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2 "Bhushan Sudhakar Wankhade"
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Original Article
Nephrology
Epidemiology and outcome of an acute kidney injuries in the polytrauma victims admitted at the apex trauma center in Dubai
Bhushan Sudhakar Wankhade, Zeyad Faoor Alrais, Ghaya Zeyad Alrais, Ammar Mohamed Abdel Hadi, Gopala Arun Kumar Naidu, Mohammed Shahid Abbas, Ahmed Tarek Youssef Aboul Kheir, Hasan Hadad, Sundareswaran Sharma, Mohammad Sait
Acute Crit Care. 2023;38(2):217-225.   Published online May 25, 2023
DOI: https://doi.org/10.4266/acc.2023.00388
  • 1,994 View
  • 80 Download
AbstractAbstract PDF
Background
Polytrauma from road accidents is a common cause of hospital admissions and deaths, frequently leading to acute kidney injury (AKI) and impacting patient outcomes. Methods: This retrospective, single-center study included polytrauma victims with an Injury Severity Score (ISS) >25 at a tertiary healthcare center in Dubai. Results: The incidence of AKI in polytrauma victims is 30.5%, associated with higher Carlson comorbidity index (P=0.021) and ISS (P=0.001). Logistic regression shows a significant relationship between ISS and AKI (odds ratio [OR], 1.191; 95% confidence interval [CI], 1.150–1.233; P<0.05). The main causes of trauma-induced AKI are hemorrhagic shock (P=0.001), need for massive transfusion (P<0.001), rhabdomyolysis (P=0.001), and abdominal compartment syndrome (ACS; P<0.001). On multivariate logistic regression AKI can be predicated by higher ISS (OR, 1.08; 95% CI, 1.00–1.17; P=0.05) and low mixed venous oxygen saturation (OR, 1.13; 95% CI, 1.05–1.22; P<0.001). The development of AKI after polytrauma increases length of stay (LOS)-hospital (P=0.006), LOS-intensive care unit (ICU; P=0.003), need for mechanical ventilation (MV) (P<0.001), ventilator days (P=0.001), and mortality (P<0.001). Conclusions: After polytrauma, the occurrence of AKI leads to prolonged hospital and ICU stays, increased need for mechanical ventilation, more ventilator days, and a higher mortality rate. AKI could significantly impact their prognosis.
Case Report
Neurosurgery
What should an intensivist know about pneumocephalus and tension pneumocephalus?
Bhushan Sudhakar Wankhade, Maged Mohsen Kamel Beniamein, Zeyad Faoor Alrais, Jyoti Ittoop Mathew, Ghaya Zeyad Alrais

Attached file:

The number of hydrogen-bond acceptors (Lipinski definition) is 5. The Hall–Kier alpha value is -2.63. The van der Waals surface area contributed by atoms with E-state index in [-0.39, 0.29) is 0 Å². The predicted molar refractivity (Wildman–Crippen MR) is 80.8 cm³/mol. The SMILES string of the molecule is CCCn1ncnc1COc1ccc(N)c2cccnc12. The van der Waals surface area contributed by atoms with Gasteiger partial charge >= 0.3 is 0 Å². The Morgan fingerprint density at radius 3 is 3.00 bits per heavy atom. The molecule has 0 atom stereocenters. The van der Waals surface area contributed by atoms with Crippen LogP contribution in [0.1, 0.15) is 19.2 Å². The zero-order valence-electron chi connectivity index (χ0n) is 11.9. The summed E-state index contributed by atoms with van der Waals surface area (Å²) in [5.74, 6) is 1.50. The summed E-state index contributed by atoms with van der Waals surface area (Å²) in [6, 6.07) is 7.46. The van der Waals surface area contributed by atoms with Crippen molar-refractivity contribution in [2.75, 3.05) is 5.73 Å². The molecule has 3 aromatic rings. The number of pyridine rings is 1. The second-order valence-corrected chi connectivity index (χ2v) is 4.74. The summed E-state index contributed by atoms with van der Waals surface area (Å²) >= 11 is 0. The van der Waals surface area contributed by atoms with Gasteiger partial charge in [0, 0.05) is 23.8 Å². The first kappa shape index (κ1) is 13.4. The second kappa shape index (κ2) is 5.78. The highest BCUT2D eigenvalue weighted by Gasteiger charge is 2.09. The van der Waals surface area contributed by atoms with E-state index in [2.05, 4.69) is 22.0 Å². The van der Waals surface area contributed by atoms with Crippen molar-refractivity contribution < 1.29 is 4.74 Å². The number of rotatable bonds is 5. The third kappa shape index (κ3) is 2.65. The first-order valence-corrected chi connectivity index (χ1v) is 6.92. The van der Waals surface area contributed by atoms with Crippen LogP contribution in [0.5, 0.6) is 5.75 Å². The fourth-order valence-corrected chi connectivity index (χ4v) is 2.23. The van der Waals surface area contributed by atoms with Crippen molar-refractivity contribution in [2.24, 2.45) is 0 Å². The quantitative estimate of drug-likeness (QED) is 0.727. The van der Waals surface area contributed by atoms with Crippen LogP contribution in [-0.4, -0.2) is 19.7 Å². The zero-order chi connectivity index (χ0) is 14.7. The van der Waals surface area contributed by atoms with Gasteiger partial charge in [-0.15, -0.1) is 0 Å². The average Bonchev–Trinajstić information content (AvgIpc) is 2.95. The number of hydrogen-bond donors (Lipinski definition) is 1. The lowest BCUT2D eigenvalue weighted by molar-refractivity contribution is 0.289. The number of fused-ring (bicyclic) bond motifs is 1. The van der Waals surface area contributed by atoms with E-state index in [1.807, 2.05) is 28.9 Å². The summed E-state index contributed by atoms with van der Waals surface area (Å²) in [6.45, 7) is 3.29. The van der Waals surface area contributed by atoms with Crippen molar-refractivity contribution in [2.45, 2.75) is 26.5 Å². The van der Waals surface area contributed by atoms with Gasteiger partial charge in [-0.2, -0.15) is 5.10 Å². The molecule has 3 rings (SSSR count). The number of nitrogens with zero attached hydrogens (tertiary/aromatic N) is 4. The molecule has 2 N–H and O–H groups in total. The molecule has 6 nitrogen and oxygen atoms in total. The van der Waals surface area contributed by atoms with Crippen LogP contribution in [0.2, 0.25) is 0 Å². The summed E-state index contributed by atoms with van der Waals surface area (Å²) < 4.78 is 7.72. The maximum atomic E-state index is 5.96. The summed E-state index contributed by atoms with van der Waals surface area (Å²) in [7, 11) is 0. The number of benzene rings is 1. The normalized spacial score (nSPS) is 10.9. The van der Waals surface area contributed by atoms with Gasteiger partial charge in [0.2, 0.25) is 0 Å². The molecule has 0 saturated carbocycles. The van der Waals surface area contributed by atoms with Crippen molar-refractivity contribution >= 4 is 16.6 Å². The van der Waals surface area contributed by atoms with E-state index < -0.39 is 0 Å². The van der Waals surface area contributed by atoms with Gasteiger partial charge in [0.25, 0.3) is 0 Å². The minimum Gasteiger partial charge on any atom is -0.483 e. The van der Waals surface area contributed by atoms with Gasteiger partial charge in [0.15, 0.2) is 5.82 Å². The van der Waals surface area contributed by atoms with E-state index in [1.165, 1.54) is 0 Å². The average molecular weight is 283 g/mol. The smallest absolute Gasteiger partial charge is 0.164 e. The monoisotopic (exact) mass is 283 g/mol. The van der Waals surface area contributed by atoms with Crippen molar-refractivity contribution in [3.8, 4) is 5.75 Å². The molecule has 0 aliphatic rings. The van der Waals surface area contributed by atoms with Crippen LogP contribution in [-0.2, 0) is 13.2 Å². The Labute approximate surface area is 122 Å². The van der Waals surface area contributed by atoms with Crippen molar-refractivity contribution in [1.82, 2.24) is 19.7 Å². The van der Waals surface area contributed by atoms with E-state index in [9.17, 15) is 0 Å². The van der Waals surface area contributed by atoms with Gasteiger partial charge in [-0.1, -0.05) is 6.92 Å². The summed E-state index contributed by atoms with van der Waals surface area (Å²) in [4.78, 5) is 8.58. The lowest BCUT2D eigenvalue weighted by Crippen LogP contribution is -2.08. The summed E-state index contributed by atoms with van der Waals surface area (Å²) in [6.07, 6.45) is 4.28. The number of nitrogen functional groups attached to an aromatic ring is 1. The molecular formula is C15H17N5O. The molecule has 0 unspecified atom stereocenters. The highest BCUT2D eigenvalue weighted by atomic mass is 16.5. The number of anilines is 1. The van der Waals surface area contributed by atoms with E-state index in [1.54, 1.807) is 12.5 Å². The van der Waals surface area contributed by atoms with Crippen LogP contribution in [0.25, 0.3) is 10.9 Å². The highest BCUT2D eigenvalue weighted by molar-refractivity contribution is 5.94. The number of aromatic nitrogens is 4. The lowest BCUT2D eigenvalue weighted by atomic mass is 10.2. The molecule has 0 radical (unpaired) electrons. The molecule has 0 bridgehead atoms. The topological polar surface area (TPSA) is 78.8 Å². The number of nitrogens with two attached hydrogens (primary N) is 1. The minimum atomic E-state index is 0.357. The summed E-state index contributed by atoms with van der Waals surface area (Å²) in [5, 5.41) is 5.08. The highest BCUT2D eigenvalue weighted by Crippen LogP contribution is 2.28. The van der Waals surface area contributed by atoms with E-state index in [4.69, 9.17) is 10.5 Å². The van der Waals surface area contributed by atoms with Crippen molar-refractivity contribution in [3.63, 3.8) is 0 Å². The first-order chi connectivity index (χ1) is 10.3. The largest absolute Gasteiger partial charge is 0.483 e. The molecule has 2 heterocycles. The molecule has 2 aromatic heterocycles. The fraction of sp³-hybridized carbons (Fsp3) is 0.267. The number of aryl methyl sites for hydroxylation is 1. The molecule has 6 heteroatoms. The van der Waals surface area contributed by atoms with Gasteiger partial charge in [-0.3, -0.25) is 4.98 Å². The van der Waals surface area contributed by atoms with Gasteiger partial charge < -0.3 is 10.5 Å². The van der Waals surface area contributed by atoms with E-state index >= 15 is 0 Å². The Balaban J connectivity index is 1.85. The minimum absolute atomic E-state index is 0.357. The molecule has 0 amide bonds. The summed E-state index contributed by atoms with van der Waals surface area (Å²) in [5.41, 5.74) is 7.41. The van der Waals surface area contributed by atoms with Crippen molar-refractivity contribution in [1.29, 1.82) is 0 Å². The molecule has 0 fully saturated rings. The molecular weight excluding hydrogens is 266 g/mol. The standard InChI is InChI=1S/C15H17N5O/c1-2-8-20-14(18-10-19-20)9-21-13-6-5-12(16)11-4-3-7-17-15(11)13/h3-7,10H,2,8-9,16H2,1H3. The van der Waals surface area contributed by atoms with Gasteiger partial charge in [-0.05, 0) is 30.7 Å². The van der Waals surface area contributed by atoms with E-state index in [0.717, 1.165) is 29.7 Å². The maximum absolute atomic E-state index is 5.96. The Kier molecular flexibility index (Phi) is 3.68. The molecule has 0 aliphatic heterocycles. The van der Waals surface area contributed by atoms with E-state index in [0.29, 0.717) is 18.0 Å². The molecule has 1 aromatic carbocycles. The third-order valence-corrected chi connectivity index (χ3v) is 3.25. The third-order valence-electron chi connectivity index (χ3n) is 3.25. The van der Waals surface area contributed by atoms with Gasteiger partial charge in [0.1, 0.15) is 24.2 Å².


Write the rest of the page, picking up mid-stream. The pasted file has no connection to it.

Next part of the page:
Acute Crit Care. 2023;38(2):244-248.   Published online April 13, 2022
DOI: https://doi.org/10.4266/acc.2021.01102
  • 15,079 View
  • 385 Download
  • 5 Web of Science
  • 6 Crossref
AbstractAbstract PDF
Collection of air in the cranial cavity is called pneumocephalus. Although simple pneumocephalus is a benign condition, accompanying increased intracranial pressure can produce a life-threatening condition comparable to tension pneumothorax, which is termed tension pneumocephalus. We report a case of tension pneumocephalus after drainage of a cerebrospinal fluid hygroma. The tension pneumocephalus was treated with decompression craniotomy, but the patient later died due to the complications related to critical care. Traumatic brain injury and neurosurgical intervention are the most common causes of pneumocephalus. Pneumocephalus and tension pneumocephalus are neurosurgical emergencies, and anesthetics and intensive care management like the use of nitrous oxide during anesthesia and positive pressure ventilation have important implications in their development and progress. Clinically, patients can present with various nonspecific neurological manifestations that are indistinguishable from a those of a primary neurological condition. If the diagnosis is questionable, patients should be investigated using computed tomography of the brain. Immediate neurosurgical consultation with decompression is the treatment of choice.

Citations

Citations to this article as recorded by  
  • Sudden-onset, non-traumatic large volume pneumocephalus following presentation of acute bacterial meningitis
    Alexandra Krez, Michael Malinzak, Colby Feeney
    BMJ Case Reports.2024; 17(1): e256194.     CrossRef
  • Fatal postoperative tension pneumocephalus after acute subdural hematoma evacuation: a case report
    Nikolaos Gkantsinikoudis, Panagiotis Monioudis, Elias Antoniades, Vassilios Tsitouras, Ioannis Magras
    International Journal of Neuroscience.2024; : 1.     CrossRef
  • Pneumocephalus; a rare cause of coma
    Elisavet Simoulidou, Vivian Georgopoulou, Panagiotis Kalmoukos, Dimitrios Kouroupis, Nikoleta Moscha, Maria Sidiropoulou, Sofia Chatzimichailidou, Konstantinos Petidis, Athina Pyrpasopoulou
    The American Journal of Emergency Medicine.2023; 68: 215.e1.     CrossRef
  • Pneumocephalus secondary to epidural analgesia: a case report
    Maira Ahmad, Shannay Bellamy, William Ott, Rany Mekhail
    Journal of Medical Case Reports.2023;[Epub]     CrossRef
  • Transnasal Endoscopic Treatment of Tension Pneumocephalus Caused by Posttraumatic or Iatrogenic Ethmoidal Damage
    Goran Latif Omer, Riccardo Maurizi, Beatrice Francavilla, Kareem Rekawt Hama Rashid, Gianluca Velletrani, Hasan Mustafa Salah, Giulia Marzocchella, Mohammed Ibrahim Mohialdeen Gubari, Stefano Di Girolamo, Rong-San Jiang
    Case Reports in Otolaryngology.2023; 2023: 1.     CrossRef
  • Tension pneumocephalus as a complication of surgical evacuation of chronic subdural hematoma: case report and literature review
    Mohammed A. Azab, Ahmed Hazem, Brandon Lucke-Wold
    Exploration of Neuroprotective Therapy.2023; 3(4): 177.     CrossRef

ACC : Acute and Critical Care